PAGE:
Student Story: Alysse’s Journey to Japan and the Importance of Cultural Learning

Feb 22, 2023
Student Story, Alysse's journey to Japan

In early 2022, Alysse was a senior at George Mason University entering her very last semester of undergrad. She was accepted to and attended Waseda University in Tokyo, Japan, and took CulturaGo’s Introduction to Japanese Culture before she left the United States in order to prepare. Now that she’s returned home to the US, her reflections on her experiences are positive, and she credits that positivity to the deeper understanding of Japanese culture that she was able to obtain.


In the beginning

When committing to study abroad through George Mason University, I chose to go to Japan. It was a place I had a fascination for, but also somewhere I had never been that was going to be very different from my native Western world. I had an awareness of Japanese culture, but what we see in media like anime, video games, and music can only give a small portion of information on what it would be like to really live there. But despite my anxieties, going to Japan had been a long-standing dream of mine, and I wanted to see it come into reality.

Growing up a dual citizen of Great Britain and the United States, as well as mixed-race with family up and down the length of both countries, I was already very culturally-conscious. The importance of varying social differences was never lost on me. It always interested me, in fact, and so I knew that with Japan it would be the same. Especially in a culture so different from all those I was used to, understanding the cultural background of my new environment was going to be paramount, but it was daunting to even know where to begin.

George Mason University partnered with CulturaGo, and provided me and the other students heading abroad to places like Japan, South Korea, Spain, Italy and the UK, a full course in cultural education, to help us better understand the cultures of our destinations. My Introduction to Japanese Culture course was comprehensive and easy to understand. Once I started, it was incredible to see just how much I didn’t know—differing cultural values, travel suggestions and advice, on regional variants in the culture that I may encounter, and smaller aspects of daily living that would become ubiquitous aspects of my time in Japan. At that point in my journey, knowledge gave me confidence; it made me less anxious as I became aware of what to expect.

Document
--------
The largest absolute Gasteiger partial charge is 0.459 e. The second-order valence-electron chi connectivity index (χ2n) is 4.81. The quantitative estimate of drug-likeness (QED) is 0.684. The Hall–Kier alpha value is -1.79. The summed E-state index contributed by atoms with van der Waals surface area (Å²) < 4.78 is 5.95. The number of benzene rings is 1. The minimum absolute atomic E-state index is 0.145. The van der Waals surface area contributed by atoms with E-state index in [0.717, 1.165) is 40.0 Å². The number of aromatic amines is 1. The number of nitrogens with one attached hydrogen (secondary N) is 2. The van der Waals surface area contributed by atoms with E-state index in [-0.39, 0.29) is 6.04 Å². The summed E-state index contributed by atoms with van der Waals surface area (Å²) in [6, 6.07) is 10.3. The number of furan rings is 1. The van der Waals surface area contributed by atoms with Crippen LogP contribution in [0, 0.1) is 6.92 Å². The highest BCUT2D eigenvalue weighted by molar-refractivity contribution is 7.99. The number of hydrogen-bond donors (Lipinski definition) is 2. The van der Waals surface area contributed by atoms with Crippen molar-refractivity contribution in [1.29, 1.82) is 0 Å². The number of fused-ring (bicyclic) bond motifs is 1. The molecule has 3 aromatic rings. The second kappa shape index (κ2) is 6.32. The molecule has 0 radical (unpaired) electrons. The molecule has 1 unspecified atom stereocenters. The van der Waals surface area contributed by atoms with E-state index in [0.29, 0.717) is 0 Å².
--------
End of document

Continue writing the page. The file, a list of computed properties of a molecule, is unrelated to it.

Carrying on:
Omotenashi (Hospitality culture)

And so my journey began in late March, 2022, and marked cultural differences began to show the moment my sister and I got on the plane. Hospitality culture, or omotenashi, is a distinctly Japanese practice of wholehearted goodwill towards guests. We’d read about it in our Introduction to Japanese Culture course but had yet to encounter it until then. Aside from talking with and encouraging us, the stewardesses of our Japan Airlines flight into the country prepared a wrapped gift bag filled with snacks and a handwritten note of well-wishes to send myself and my sister on our way. 

Omotenashi continued to be ever-present: we met arcade workers ready and willing to give us tips on how to win games, shop owners gifted us with free items, and a woman at a beautiful temple outside of Tokyo gifted us with knowledge, homemade tea, and some of her gorgeous photography.

Alysse getting ready to play Pong with her sister at their favorite arcade in Takadanobaba.